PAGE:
Stumbling on Happiness – Daniel Gilbert Book Summary

Stumbling on Happiness – Daniel Gilbert | Free Book Summary

Stumbling on Happiness – Daniel Gilbert

Our imagination and our life.

How We Think About The Future

Thinking about the future is pleasurable, and sometimes we’d rather just think about it than get there. Some events are more pleasurable to imagine than to experience.

We like to daydream because the mere dream itself can be a joy.

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The main reason why our brains simulate the future is so that we can control the experiences that we have. 

Our brains make predictions incredibly quickly and about nearly everything in life. When our experiences don’t match what our brain expects, we feel surprised.

Our Ability To Imagine

The greatest ability of the human brain is to imagine, to see the world as it has never been before.Free book, podcast summaries

But imagination has three shortcomings:

  • Imagination tends to add and remove details, but people do not realize that key details may be fabricated or missing from the imagined scenario.
  • Imagined futures (and pasts) are more like the present than they actually are (or were).
  • Imagination fails to realize that things will feel different once they actually happen—most notably, the psychological immune system will make bad things feel less bad than they are imagined to feel.

About Happiness

The word “happiness” is used to refer to three related things:

  • Emotional happiness
  • Moral happiness
  • Judgemental happiness

It’s hard to define emotional happiness, but when we feel it, we have no doubt about its reality and importance. Because we have a poor recollection of our experiences, we cannot objectively compare a previous state of happiness to a present one.

Happiness Is Subjective

All claims of happiness are subjective. And are formed from the perspective of a single human being whose unique collection of past experiences serves as context.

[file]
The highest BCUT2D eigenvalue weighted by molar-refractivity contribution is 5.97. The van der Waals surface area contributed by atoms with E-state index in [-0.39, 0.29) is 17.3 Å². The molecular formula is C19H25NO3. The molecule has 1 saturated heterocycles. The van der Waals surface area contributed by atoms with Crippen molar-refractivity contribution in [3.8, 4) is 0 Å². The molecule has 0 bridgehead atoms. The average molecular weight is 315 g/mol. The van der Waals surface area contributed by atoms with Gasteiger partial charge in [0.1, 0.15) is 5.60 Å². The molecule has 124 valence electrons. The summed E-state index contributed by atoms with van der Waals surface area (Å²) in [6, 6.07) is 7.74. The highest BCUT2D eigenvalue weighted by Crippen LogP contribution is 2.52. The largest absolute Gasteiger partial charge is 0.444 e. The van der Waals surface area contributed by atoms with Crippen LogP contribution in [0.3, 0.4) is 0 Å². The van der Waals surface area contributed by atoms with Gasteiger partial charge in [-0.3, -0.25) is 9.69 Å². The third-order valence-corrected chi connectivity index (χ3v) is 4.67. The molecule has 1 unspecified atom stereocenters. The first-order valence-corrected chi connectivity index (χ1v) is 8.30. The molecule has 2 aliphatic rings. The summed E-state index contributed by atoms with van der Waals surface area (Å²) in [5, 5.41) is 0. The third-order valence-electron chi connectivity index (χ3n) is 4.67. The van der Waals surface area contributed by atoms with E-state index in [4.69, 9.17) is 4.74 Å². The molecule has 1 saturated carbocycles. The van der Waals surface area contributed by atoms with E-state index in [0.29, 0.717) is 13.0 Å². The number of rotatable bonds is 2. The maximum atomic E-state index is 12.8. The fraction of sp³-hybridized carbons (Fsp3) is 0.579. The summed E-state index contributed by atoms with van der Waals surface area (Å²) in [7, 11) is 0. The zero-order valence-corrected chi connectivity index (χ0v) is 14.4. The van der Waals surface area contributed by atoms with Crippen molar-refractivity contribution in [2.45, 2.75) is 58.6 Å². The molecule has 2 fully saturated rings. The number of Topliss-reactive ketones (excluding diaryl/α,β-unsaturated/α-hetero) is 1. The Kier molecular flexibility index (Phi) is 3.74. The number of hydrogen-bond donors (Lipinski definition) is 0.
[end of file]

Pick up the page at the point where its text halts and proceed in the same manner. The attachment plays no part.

Nobody really knows what happiness feels like for others, so that means we can’t say definitely whether someone in a situation that might seem bad to us is actually less happy than we are. In fact, it’s entirely possible they are just as happy or even more so.

Not knowing what we are missing is the very thing that allows us to be happy despite not having some other opportunity.

The Experience-Stretching Hypothesis

Your experiential background can dramatically change your happiness levels.

Once you know something exists and have experienced pleasure from it, then your definition of happiness changes compared to what it was in the past.



Negative events affect us, but not as long as we expect them to. When our psychological immune system is working, we are able to cope with any negative situation that comes our way. 

Explaining events robs them of their emotional impact because it makes the event seem more likely. This allows us to stop thinking about them.

Wealth And Happiness

Wealth increases people’s happiness after it removes them from poverty and places them in the middle class.

After that, there is little relationship between wealth and happiness.

Experience and awareness are closely related but not the same.

Experience refers to partaking in an event.

Awareness refers to being cognizant that an event is happening.

The Law of Large Numbers

It happens when a phenomenon arises from very large numbers of something but not smaller versions of it.

For example, billions of neurons lead to a conscious human brain, but two neurons are not a small version of consciousness.

The Shortcomings of Psychology

Psychological sciences will always be imperfect because we are trying to observe someone else’s subjective experience, but it’s the best we’ve got and the closest an outside observer can get to understanding the inside of someone else’s mind.


It refers to judging historical events or people by modern-day standards.

It is largely useless and unfair because you can’t expect historical figures to make the same decisions as we do now because they lived in a very different context.

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